"I am having much trouble with my blackberry and anything to connect me to the outside world, nonetheless, my spirits are good. Indeed they are blocking us from entering Gaza. Yesterday we were at the World Trade Center/UN building [in Cairo] and the police surrounded us for hours--I stood eye to eye with young soldiers--most of them so very young (some no older then 16 or 17)--we taught each other how to say peace in our respective languages, we laughed, one guy even cried a little when I told him he ein halwah/beautiful eyes--but don't get me wrong--I am not naive about how dangerous this could get at any moment. It is just that, once again, I ma reminded that when given the opportunity to see each other's humanity, really look at each other and try to see each other, walls can come down.
The same walls that seem so impenetrable to get from Cairo to Gaza on this march.
When I think of the 1400 people who have come to participate in this effort from all over the world, I truly feel in my heart that one day this blockade will be lifted.
We will find a way to get the aid and the school supplies including the 12 laptops purchased by our group. I am also bringing something precious from my friend, Noura. The day before we left, she gave me her beautiful floor-length engagement dress, saying 'Some young girl will want this for herself--to celebrate her own engagement." So I have brought the dress to Cairo and am determined that it will get to Gaza...because it signifies that that young woman is creating a future for herself, that she expects to have a future. One of the most devastating affects of violence and the long lasting aftershocks of trauma is the loss of a sense of future.I stay on course to give that young woman a dress and to say to her and to you that I believe in a better future for Palestine.
Many of us are joining Hedy Epstein, an 85 year-old survivor of the holocaust, in a hunger strike--hard for me to pass by the shwarma, balawa and figs I see on the streets, but I am hungrier for this blockade of our march to get the attention of the world and I am hungrier yet for peace and justice. [Hudson Valley Residents on the Gaza Freedom March,]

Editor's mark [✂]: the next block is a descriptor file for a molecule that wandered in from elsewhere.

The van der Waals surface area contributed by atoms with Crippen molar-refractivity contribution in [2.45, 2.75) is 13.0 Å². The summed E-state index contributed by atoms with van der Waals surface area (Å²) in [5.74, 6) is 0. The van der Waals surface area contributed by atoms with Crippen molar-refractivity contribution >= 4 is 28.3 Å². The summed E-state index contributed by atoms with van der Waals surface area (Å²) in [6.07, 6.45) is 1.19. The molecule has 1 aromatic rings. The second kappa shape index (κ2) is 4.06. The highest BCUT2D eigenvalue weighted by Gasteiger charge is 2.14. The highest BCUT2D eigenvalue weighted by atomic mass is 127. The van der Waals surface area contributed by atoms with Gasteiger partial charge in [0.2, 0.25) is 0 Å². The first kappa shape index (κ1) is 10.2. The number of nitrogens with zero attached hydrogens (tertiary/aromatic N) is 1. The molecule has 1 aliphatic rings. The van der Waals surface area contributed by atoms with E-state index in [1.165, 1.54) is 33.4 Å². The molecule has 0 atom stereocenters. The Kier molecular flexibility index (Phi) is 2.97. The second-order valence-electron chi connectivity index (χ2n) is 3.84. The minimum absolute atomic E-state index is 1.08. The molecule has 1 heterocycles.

Dresses, school supplies, bandages--an elderly Jewish woman sitting on a Cairo street, refusing to eat in the name of histories of injustices, young and old people brought to these streets like in other times we were brought to the streets of Selma or Sharpesville or Washington, D.C., trying to break through the killing walls of national agendas with only civilian bodies, an unarmed people, demanding that the rest of us who live our lives as if the Wall, and all that goes on in its shadow, was not our concern. I have not read one word of what is happening in Cairo in an Australian newspaper or seen one moment of coverage on the news stations. In my daily NY Times summaries, I have not see one mention of the freedom march. But in this other world, where words can soar over national boundaries and agreed on silences, words and images are pouring out. Do what you can to honor the best of the human spirit. For images, go to